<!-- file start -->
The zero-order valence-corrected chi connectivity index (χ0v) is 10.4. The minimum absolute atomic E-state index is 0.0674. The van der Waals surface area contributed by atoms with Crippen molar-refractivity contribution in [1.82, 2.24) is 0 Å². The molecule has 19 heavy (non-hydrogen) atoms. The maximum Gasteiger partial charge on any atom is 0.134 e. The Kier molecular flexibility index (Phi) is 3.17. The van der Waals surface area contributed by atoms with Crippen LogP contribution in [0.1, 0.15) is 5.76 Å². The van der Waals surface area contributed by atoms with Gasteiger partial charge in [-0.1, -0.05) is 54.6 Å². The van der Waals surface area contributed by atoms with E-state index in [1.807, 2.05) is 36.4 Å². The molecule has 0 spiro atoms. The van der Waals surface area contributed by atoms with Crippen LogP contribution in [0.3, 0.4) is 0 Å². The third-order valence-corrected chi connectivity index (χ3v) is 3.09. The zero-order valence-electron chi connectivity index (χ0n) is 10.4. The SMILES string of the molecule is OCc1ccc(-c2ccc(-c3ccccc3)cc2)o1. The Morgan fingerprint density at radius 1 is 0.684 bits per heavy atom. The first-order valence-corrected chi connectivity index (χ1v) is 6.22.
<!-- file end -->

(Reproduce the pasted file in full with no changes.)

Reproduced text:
The zero-order valence-corrected chi connectivity index (χ0v) is 10.4. The minimum absolute atomic E-state index is 0.0674. The van der Waals surface area contributed by atoms with Crippen molar-refractivity contribution in [1.82, 2.24) is 0 Å². The molecule has 19 heavy (non-hydrogen) atoms. The maximum Gasteiger partial charge on any atom is 0.134 e. The Kier molecular flexibility index (Phi) is 3.17. The van der Waals surface area contributed by atoms with Crippen LogP contribution in [0.1, 0.15) is 5.76 Å². The van der Waals surface area contributed by atoms with Gasteiger partial charge in [-0.1, -0.05) is 54.6 Å². The van der Waals surface area contributed by atoms with E-state index in [1.807, 2.05) is 36.4 Å². The molecule has 0 spiro atoms. The van der Waals surface area contributed by atoms with Crippen LogP contribution in [0.3, 0.4) is 0 Å². The third-order valence-corrected chi connectivity index (χ3v) is 3.09. The zero-order valence-electron chi connectivity index (χ0n) is 10.4. The SMILES string of the molecule is OCc1ccc(-c2ccc(-c3ccccc3)cc2)o1. The Morgan fingerprint density at radius 1 is 0.684 bits per heavy atom. The first-order valence-corrected chi connectivity index (χ1v) is 6.22.